In May 2016, the AFC was requested by UCT senior management to disinvite its nominated speaker for the annual TB Davie lecture on academic freedom on the grounds that inviting this speaker would run counter to transformation. When the AFC refused, the University Executive overrode the decision and disinvited Rose anyway.

UCT Executive ordered the removal or covering up of dozens of artworks, some by well known South African artists, on the grounds that they were contrary to transformation. Dr Price wrote that the removal of the artworks was in line with “UCT’s accelerated transformation process.” Note that the views of the UCT community were requested only after many paintings had been removed. Despite claims that the removal of the paintings was “temporary” (the issue was allegedly curatorship, not censorship) they remain to date either covered up or hidden away.

UCT management has engaged in countless meetings and negotiations with groups that have been pushing for “transformation” (such as RMF and FMF) but which have no formal standing at UCT. This not only side-lines those not party to the negotiations, but by ignoring formal rules and procedures, UCT’s Executive actively undermine the democratic structures of the university.

What this illustrates is that, regardless of the virtues that some believe a transformed UCT to have – and I have no doubt that some of these aims are laudatory – the call for “transformation” is not only not well thought through, but is used as a tool to stifle, rather than encourage, debate.

University procedures and policies are being undermined in the name of transformation, and any opponents or perceived opponents to the “transformation agenda” are treated as heretics. The terms “transformation” and “decolonization” function as mantras, religious incantations that are meant to divide the believers from the unbelievers.

The past few weeks UCT has descended into chaos. Although it would be simplistic to claim that the undermining of university procedures and policies has been the main cause of the chaos, it is certainly a contributing factor. The calls to transform and decolonize the university trump rational engagement and deliberation.

Even when protesters have resorted to violence and intimidation, the University authorities have been reluctant to take decisive action against those who break the law and violate the rights of others. This sends a very clear message that violent behaviour is indeed tolerated, as long as it’s done in the name of transformation.

But transformation into a better society cannot function in the absence of order, principles and structures. The psychoanalyst Wilfred Bion argued that thoughts need to be contained – held by a unified mind – in order for an individual to think; at the group level, the container is provided by social structures, without which thinking unravels.

The psychoanalyst Hanna Segal stated that groups often behave in ways that are inimical to rational thought. In a paper in which she discusses the events of September 11th 2001, she notes that: “All groups tend to be self-centred, narcissistic and paranoid. If individuals behaved like groups they would be classified as mad.”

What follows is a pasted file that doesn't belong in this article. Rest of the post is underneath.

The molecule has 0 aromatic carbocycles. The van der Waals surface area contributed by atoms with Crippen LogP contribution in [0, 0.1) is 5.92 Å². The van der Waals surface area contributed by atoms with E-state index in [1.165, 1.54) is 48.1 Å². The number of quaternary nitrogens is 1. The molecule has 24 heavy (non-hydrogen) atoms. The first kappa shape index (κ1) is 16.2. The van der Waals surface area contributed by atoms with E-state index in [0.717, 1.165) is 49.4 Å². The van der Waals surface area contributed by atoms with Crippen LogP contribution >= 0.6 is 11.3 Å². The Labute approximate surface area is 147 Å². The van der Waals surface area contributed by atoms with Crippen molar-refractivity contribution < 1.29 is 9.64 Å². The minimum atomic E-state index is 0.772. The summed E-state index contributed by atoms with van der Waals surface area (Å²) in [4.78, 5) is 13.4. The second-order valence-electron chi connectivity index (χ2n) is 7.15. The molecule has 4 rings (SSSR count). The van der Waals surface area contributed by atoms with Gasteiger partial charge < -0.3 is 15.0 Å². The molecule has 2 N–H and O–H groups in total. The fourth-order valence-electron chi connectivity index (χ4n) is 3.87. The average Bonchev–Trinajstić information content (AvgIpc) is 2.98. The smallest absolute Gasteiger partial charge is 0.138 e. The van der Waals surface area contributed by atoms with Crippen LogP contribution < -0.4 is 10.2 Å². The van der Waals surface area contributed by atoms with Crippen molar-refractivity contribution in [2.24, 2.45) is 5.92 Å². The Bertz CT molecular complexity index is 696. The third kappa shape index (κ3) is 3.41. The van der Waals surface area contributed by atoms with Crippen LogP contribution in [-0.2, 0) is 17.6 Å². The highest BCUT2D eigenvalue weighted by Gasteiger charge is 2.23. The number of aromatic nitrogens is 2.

Individuals who identify strongly with a group in the grip of a messianic idea tend to allow illusion, even delusion, to overwhelm them. This also results in what psychoanalysts call “splitting”, where the world is divided into good and evil, “saints” and “devils”, and those who do not walk in step with the group or who criticize it are demonized. “The real battle”, Segal writes, “is between insanity based on mutual projections and sanity based on truth.”

What “sanity based on truth” requires is the very opposite of what drives messianic projects. Sanity and truth require clear and careful thinking, the avoidance of rushing to conclusions, and prioritizing calm reflection over impulsive action. This is why preserving the rule of law is so important.

But another lesson that psychoanalysis teaches us is that those in the grip of a messianic fantasy feel omnipotent: they are unwilling to listen to reason, because reason always puts a brake on desire – that is part of its function. Hence it is no surprise that Socrates was executed by the Athenians; those who refuse to engage in collective groupthink, and who subject its claims to the scrutiny of reason, are viewed with deep suspicion and demonized.

Universities are one of the few places that society has set up to protect, preserve and foster the claims of reason. I am deeply concerned that the very opposite is now happening, not only at UCT, but at other universities around the country as well. Many of the issues that some of the protesters are raising are important ones, but they are not being raised as topics for debate and discussion; on the contrary, disagreement is viewed as betrayal, and dissenters are silenced or condemned.

We have seen examples of this “groupthink” before in history, and the results are never pretty. Unless the transformation agenda is tied at the helm to the tenets of both rationality and liberal democracy, we, like the citizens of Goray, invite not the Messiah, but his nemesis.

Elisa Galgut is a member of the Department of Philosophy at the University of Cape Town.